14. Wonderful post!! A named busby and Chapska. What finds! Can we see some more photos of both pieces?
  15. Nice Chris! The condition looks spectacular - any history on them?
  16. Awesome display Chris. I'm always surprised the rings survived and were not lost or sold. Really well displayed.
  17. Hey all! I was asked by a good friend my opinion of these badges. Unfortunately I am clueless when it comes to WW1 flight badges originality. I know they were officially reproduced from the 20's to the 40's; and then later as forgeries. I know many of you know these badges really well, so I was hopeing to pass on some opinions. Thanks!!
  18. Thank you guys. I appreciate your info and have passed it on. Glad he didn't get stung.
  19. Was this a royalty merit award? What were the criteria for its award? I've never seen this one before. Thanks for sharing!
  20. Did officer's routinely have numbered ovals? I thought that was more an exception rather than rule. I'll post a few that I have photos of tonight.
  21. How you seen Tony's Uniform on Kaiser's Bunker? I don't want to post the photo as I don't have permission, but here is the link http://www.kaisersbunker.com/flieger/
  22. French Foreign Legion Medal Group

    Wow! I wish I could add more but I am still amazed at the WW1 CdG citation. I bet Militaria magazine would jump to show off this group!
  23. Welcome back!! Let's see a profile of the car! All original or restored? I. Can't wait to see it.
  24. Aisle C, Row 4, Crate 12.

    Awesome set up Brian. The whole blog put a huge smile on my face. As a person diagnosed with ADHD, the organized non-organization aspect had me rolling. I'm like you, I have the most organized system in the world....I just wish I could remember what it. Is :-)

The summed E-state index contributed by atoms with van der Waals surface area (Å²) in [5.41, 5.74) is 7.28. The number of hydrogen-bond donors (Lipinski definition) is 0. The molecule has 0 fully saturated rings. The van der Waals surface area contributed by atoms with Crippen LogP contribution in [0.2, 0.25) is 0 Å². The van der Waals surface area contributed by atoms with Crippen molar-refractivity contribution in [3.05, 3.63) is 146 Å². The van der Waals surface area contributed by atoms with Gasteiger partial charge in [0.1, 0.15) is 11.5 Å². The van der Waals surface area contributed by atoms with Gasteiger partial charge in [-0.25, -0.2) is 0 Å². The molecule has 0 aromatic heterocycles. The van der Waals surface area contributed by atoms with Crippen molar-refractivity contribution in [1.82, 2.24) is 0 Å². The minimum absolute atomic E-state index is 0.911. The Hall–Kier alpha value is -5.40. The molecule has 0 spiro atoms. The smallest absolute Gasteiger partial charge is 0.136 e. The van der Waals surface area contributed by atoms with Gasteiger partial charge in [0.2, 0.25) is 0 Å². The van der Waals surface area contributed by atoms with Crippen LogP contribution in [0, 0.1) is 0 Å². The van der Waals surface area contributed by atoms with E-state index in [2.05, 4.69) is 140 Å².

25. Hi all! I posted this on the US Militaria forum for a friend. Scott Kraska turned this up at the MAX show this year. This is without a doubt, one of, if not the most RARE uniforms in existance. I'm copying my post there, as I am lazy. I wanted you all to see it though. It is an insane ensamble, to a mercenary's mercenary. The Riff War is a little known subject and the story of the Second Escadrille American is something even fewer people know of. With only 17 members this all American squadron it is possibly the rarest US Aviators grouping one could imagine. It was purchased from the family in Detroit about 1980 and has never been publically shown until now. This uniform, medal and insignia grouping belonged to Major Walter J. Sussan. He learned to fly at the Wright Brothers training school in 1915 and joined the Military in 1915 and was send to England where he became Royal Naval Air Service Pilot #1. He fought in Europe and in the Aegean being mentioned in dispatches and receiving the Croix de Guerre and the Greek Military Cross. After the War he fought against the Bolsheviks in Russia, being awarded the Order of St. George. In 1922 he left College and fought for the Greek Government against the Turks earning the Order of the Redeemer. In 1925 Sultan of Morocco was faced with the possibility of being overthrown and the French and Spanish Governments were trying to intercede. During the post War period, France had let her Air Force go fallow and there was a real shortage of Pilots. Charles Sweeney of Lafayette Flying Corps fame wanted to create a second Lafayette Escadrille, calling Pilots from the Lafayette Flying Corps and Escadrille to join. In the end, 17 Pilots volunteered, including many who were not original members of the Corps, for the Escadrille Amercain, later called the Escadrille Cherifienne. These Pilots flew Breguet Bombers against ground forces and targets, bombing and strafing the Enemy. The group consists of his Moroccan made tunic and cap, which bear the 5 pointed star of the Sultan of Morocco. His French wings adorn his right pocket and his French Legion of Honor his right side. In addition you can see the miniatures and full size medals, some with boxes, His Canadian RNAS badges and engraved breast wing, Escradrille Cherifienne photo ID card, 2 photo albums documenting his service as well as portrait photos, Squadron photo and shots of his Legion of Honor Presentation. His silk scarf, Sam Brown belt and goggles are also present as are many other interesting items.